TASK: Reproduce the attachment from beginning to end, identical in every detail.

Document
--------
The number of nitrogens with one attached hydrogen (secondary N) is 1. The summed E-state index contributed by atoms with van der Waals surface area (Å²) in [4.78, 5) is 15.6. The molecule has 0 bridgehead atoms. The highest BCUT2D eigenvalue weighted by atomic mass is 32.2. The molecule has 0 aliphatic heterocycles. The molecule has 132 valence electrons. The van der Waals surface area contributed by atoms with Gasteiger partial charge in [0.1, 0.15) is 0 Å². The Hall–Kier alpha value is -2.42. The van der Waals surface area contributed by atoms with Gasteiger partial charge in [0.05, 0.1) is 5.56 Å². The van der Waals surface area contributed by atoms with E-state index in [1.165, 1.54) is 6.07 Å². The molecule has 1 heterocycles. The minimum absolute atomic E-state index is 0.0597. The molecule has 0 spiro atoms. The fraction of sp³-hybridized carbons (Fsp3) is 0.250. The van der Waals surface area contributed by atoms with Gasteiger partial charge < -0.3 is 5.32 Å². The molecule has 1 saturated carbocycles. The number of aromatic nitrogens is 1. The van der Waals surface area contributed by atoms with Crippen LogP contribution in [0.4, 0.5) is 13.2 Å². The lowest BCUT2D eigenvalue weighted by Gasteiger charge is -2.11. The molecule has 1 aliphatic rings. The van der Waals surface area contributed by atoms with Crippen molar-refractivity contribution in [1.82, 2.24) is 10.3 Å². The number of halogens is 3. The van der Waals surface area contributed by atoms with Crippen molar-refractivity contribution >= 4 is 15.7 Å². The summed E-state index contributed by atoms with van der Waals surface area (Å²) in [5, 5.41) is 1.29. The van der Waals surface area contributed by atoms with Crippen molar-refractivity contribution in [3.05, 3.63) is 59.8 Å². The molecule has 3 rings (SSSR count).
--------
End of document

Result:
The number of nitrogens with one attached hydrogen (secondary N) is 1. The summed E-state index contributed by atoms with van der Waals surface area (Å²) in [4.78, 5) is 15.6. The molecule has 0 bridgehead atoms. The highest BCUT2D eigenvalue weighted by atomic mass is 32.2. The molecule has 0 aliphatic heterocycles. The molecule has 132 valence electrons. The van der Waals surface area contributed by atoms with Gasteiger partial charge in [0.1, 0.15) is 0 Å². The Hall–Kier alpha value is -2.42. The van der Waals surface area contributed by atoms with Gasteiger partial charge in [0.05, 0.1) is 5.56 Å². The van der Waals surface area contributed by atoms with E-state index in [1.165, 1.54) is 6.07 Å². The molecule has 1 heterocycles. The minimum absolute atomic E-state index is 0.0597. The molecule has 0 spiro atoms. The fraction of sp³-hybridized carbons (Fsp3) is 0.250. The van der Waals surface area contributed by atoms with Gasteiger partial charge < -0.3 is 5.32 Å². The molecule has 1 saturated carbocycles. The number of aromatic nitrogens is 1. The van der Waals surface area contributed by atoms with Crippen LogP contribution in [0.4, 0.5) is 13.2 Å². The lowest BCUT2D eigenvalue weighted by Gasteiger charge is -2.11. The molecule has 1 aliphatic rings. The van der Waals surface area contributed by atoms with Crippen molar-refractivity contribution in [1.82, 2.24) is 10.3 Å². The number of halogens is 3. The van der Waals surface area contributed by atoms with Crippen molar-refractivity contribution >= 4 is 15.7 Å². The summed E-state index contributed by atoms with van der Waals surface area (Å²) in [5, 5.41) is 1.29. The van der Waals surface area contributed by atoms with Crippen molar-refractivity contribution in [3.05, 3.63) is 59.8 Å². The molecule has 3 rings (SSSR count).